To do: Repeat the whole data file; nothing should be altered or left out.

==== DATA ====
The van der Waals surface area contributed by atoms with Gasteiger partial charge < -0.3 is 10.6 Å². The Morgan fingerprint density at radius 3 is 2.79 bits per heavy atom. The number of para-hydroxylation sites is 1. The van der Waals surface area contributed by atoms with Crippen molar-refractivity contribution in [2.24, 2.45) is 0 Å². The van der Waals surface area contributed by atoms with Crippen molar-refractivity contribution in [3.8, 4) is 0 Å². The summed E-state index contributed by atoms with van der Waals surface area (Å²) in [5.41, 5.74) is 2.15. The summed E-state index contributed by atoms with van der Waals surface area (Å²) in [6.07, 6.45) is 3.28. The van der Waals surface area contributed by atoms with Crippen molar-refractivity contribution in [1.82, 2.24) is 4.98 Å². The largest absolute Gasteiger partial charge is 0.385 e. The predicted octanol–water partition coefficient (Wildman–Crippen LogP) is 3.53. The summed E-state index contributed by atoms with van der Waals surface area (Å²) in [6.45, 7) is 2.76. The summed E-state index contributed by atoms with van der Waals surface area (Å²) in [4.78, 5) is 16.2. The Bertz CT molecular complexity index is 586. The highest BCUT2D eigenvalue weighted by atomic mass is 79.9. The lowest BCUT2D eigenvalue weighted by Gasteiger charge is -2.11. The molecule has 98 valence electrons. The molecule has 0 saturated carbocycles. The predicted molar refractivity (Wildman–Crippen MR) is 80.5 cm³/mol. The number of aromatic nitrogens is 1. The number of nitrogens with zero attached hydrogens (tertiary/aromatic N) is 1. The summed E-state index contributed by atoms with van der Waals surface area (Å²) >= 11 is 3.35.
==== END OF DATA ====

The van der Waals surface area contributed by atoms with Gasteiger partial charge < -0.3 is 10.6 Å². The Morgan fingerprint density at radius 3 is 2.79 bits per heavy atom. The number of para-hydroxylation sites is 1. The van der Waals surface area contributed by atoms with Crippen molar-refractivity contribution in [2.24, 2.45) is 0 Å². The van der Waals surface area contributed by atoms with Crippen molar-refractivity contribution in [3.8, 4) is 0 Å². The summed E-state index contributed by atoms with van der Waals surface area (Å²) in [5.41, 5.74) is 2.15. The summed E-state index contributed by atoms with van der Waals surface area (Å²) in [6.07, 6.45) is 3.28. The van der Waals surface area contributed by atoms with Crippen molar-refractivity contribution in [1.82, 2.24) is 4.98 Å². The largest absolute Gasteiger partial charge is 0.385 e. The predicted octanol–water partition coefficient (Wildman–Crippen LogP) is 3.53. The summed E-state index contributed by atoms with van der Waals surface area (Å²) in [6.45, 7) is 2.76. The summed E-state index contributed by atoms with van der Waals surface area (Å²) in [4.78, 5) is 16.2. The Bertz CT molecular complexity index is 586. The highest BCUT2D eigenvalue weighted by atomic mass is 79.9. The lowest BCUT2D eigenvalue weighted by Gasteiger charge is -2.11. The molecule has 98 valence electrons. The molecule has 0 saturated carbocycles. The predicted molar refractivity (Wildman–Crippen MR) is 80.5 cm³/mol. The number of aromatic nitrogens is 1. The number of nitrogens with zero attached hydrogens (tertiary/aromatic N) is 1. The summed E-state index contributed by atoms with van der Waals surface area (Å²) >= 11 is 3.35.